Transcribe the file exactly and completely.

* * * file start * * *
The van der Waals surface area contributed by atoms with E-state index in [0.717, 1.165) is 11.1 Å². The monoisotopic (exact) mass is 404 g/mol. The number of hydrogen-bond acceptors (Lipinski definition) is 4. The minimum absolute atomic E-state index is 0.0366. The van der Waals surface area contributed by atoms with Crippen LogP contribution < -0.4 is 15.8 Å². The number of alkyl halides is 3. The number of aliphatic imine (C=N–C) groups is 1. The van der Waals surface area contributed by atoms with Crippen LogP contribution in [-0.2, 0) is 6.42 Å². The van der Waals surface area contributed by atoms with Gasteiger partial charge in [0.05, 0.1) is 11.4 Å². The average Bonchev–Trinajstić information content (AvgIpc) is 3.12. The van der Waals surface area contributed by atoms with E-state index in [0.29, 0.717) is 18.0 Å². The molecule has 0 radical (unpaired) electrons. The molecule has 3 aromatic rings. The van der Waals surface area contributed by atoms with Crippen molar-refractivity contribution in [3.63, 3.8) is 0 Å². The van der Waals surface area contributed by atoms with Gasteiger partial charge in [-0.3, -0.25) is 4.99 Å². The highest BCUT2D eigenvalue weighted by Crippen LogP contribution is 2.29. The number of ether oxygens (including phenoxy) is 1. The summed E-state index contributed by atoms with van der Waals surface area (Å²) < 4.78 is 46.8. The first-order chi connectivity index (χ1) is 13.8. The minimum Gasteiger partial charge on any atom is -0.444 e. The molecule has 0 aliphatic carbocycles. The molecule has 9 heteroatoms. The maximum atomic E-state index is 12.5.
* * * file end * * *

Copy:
The van der Waals surface area contributed by atoms with E-state index in [0.717, 1.165) is 11.1 Å². The monoisotopic (exact) mass is 404 g/mol. The number of hydrogen-bond acceptors (Lipinski definition) is 4. The minimum absolute atomic E-state index is 0.0366. The van der Waals surface area contributed by atoms with Crippen LogP contribution < -0.4 is 15.8 Å². The number of alkyl halides is 3. The number of aliphatic imine (C=N–C) groups is 1. The van der Waals surface area contributed by atoms with Crippen LogP contribution in [-0.2, 0) is 6.42 Å². The van der Waals surface area contributed by atoms with Gasteiger partial charge in [0.05, 0.1) is 11.4 Å². The average Bonchev–Trinajstić information content (AvgIpc) is 3.12. The van der Waals surface area contributed by atoms with E-state index in [0.29, 0.717) is 18.0 Å². The molecule has 0 radical (unpaired) electrons. The molecule has 3 aromatic rings. The van der Waals surface area contributed by atoms with Crippen molar-refractivity contribution in [3.63, 3.8) is 0 Å². The van der Waals surface area contributed by atoms with Gasteiger partial charge in [-0.3, -0.25) is 4.99 Å². The highest BCUT2D eigenvalue weighted by Crippen LogP contribution is 2.29. The number of ether oxygens (including phenoxy) is 1. The summed E-state index contributed by atoms with van der Waals surface area (Å²) < 4.78 is 46.8. The first-order chi connectivity index (χ1) is 13.8. The minimum Gasteiger partial charge on any atom is -0.444 e. The molecule has 0 aliphatic carbocycles. The molecule has 9 heteroatoms. The maximum atomic E-state index is 12.5.